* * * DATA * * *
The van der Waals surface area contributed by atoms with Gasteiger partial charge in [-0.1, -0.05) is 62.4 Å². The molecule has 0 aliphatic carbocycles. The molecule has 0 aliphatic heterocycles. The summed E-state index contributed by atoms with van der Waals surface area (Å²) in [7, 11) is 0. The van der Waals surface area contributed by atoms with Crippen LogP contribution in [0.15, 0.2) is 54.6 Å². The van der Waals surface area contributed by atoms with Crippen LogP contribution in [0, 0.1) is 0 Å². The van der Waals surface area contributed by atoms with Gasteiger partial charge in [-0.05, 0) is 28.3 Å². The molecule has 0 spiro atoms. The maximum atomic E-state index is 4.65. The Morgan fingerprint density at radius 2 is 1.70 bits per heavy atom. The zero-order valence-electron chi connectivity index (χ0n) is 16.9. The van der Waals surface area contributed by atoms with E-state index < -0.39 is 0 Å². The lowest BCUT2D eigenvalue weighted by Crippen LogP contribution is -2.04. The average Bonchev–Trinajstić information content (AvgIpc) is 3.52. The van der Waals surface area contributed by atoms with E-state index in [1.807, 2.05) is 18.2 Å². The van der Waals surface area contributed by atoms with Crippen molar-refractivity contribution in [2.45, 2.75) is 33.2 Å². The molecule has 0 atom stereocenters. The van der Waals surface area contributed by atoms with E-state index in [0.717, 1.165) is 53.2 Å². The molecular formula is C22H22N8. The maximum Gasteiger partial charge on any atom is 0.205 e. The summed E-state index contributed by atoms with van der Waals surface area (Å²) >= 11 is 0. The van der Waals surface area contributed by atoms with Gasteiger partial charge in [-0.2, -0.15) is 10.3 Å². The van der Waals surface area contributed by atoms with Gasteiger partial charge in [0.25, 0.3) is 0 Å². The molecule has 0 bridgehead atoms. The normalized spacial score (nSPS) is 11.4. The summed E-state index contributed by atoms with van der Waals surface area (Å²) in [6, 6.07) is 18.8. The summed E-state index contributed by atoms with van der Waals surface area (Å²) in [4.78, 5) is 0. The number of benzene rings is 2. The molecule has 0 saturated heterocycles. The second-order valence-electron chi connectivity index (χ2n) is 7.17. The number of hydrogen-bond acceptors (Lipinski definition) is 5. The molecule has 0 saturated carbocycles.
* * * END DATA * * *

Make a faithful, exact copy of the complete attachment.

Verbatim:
The van der Waals surface area contributed by atoms with Gasteiger partial charge in [-0.1, -0.05) is 62.4 Å². The molecule has 0 aliphatic carbocycles. The molecule has 0 aliphatic heterocycles. The summed E-state index contributed by atoms with van der Waals surface area (Å²) in [7, 11) is 0. The van der Waals surface area contributed by atoms with Crippen LogP contribution in [0.15, 0.2) is 54.6 Å². The van der Waals surface area contributed by atoms with Crippen LogP contribution in [0, 0.1) is 0 Å². The van der Waals surface area contributed by atoms with Gasteiger partial charge in [-0.05, 0) is 28.3 Å². The molecule has 0 spiro atoms. The maximum atomic E-state index is 4.65. The Morgan fingerprint density at radius 2 is 1.70 bits per heavy atom. The zero-order valence-electron chi connectivity index (χ0n) is 16.9. The van der Waals surface area contributed by atoms with E-state index < -0.39 is 0 Å². The lowest BCUT2D eigenvalue weighted by Crippen LogP contribution is -2.04. The average Bonchev–Trinajstić information content (AvgIpc) is 3.52. The van der Waals surface area contributed by atoms with E-state index in [1.807, 2.05) is 18.2 Å². The van der Waals surface area contributed by atoms with Crippen molar-refractivity contribution in [2.45, 2.75) is 33.2 Å². The molecule has 0 atom stereocenters. The van der Waals surface area contributed by atoms with E-state index in [0.717, 1.165) is 53.2 Å². The molecular formula is C22H22N8. The maximum Gasteiger partial charge on any atom is 0.205 e. The summed E-state index contributed by atoms with van der Waals surface area (Å²) >= 11 is 0. The van der Waals surface area contributed by atoms with Gasteiger partial charge in [-0.2, -0.15) is 10.3 Å². The van der Waals surface area contributed by atoms with Gasteiger partial charge in [0.25, 0.3) is 0 Å². The molecule has 0 bridgehead atoms. The normalized spacial score (nSPS) is 11.4. The summed E-state index contributed by atoms with van der Waals surface area (Å²) in [6, 6.07) is 18.8. The summed E-state index contributed by atoms with van der Waals surface area (Å²) in [4.78, 5) is 0. The number of benzene rings is 2. The molecule has 0 saturated heterocycles. The second-order valence-electron chi connectivity index (χ2n) is 7.17. The number of hydrogen-bond acceptors (Lipinski definition) is 5. The molecule has 0 saturated carbocycles.